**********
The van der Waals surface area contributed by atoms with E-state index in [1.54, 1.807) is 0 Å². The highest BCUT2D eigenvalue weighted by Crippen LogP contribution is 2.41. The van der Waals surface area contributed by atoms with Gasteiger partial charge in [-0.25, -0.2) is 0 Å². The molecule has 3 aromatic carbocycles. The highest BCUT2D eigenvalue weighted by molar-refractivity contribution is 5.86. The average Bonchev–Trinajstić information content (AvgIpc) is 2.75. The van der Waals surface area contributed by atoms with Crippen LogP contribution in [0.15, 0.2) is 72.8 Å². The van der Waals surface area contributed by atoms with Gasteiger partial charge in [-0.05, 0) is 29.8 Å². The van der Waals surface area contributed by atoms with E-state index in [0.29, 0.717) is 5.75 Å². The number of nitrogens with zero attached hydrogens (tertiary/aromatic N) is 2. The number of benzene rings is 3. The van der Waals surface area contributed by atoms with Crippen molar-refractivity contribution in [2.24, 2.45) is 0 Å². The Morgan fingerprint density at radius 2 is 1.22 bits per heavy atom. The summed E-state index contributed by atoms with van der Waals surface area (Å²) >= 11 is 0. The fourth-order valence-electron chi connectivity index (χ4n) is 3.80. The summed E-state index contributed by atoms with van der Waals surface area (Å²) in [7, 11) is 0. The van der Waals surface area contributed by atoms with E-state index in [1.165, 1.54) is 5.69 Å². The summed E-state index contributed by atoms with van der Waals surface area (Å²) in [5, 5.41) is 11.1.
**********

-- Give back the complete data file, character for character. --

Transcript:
The van der Waals surface area contributed by atoms with E-state index in [1.54, 1.807) is 0 Å². The highest BCUT2D eigenvalue weighted by Crippen LogP contribution is 2.41. The van der Waals surface area contributed by atoms with Gasteiger partial charge in [-0.25, -0.2) is 0 Å². The molecule has 3 aromatic carbocycles. The highest BCUT2D eigenvalue weighted by molar-refractivity contribution is 5.86. The average Bonchev–Trinajstić information content (AvgIpc) is 2.75. The van der Waals surface area contributed by atoms with Crippen LogP contribution in [0.15, 0.2) is 72.8 Å². The van der Waals surface area contributed by atoms with Gasteiger partial charge in [-0.05, 0) is 29.8 Å². The van der Waals surface area contributed by atoms with E-state index in [0.29, 0.717) is 5.75 Å². The number of nitrogens with zero attached hydrogens (tertiary/aromatic N) is 2. The number of benzene rings is 3. The van der Waals surface area contributed by atoms with Crippen molar-refractivity contribution in [2.24, 2.45) is 0 Å². The Morgan fingerprint density at radius 2 is 1.22 bits per heavy atom. The summed E-state index contributed by atoms with van der Waals surface area (Å²) >= 11 is 0. The fourth-order valence-electron chi connectivity index (χ4n) is 3.80. The summed E-state index contributed by atoms with van der Waals surface area (Å²) in [7, 11) is 0. The van der Waals surface area contributed by atoms with E-state index in [1.165, 1.54) is 5.69 Å². The summed E-state index contributed by atoms with van der Waals surface area (Å²) in [5, 5.41) is 11.1.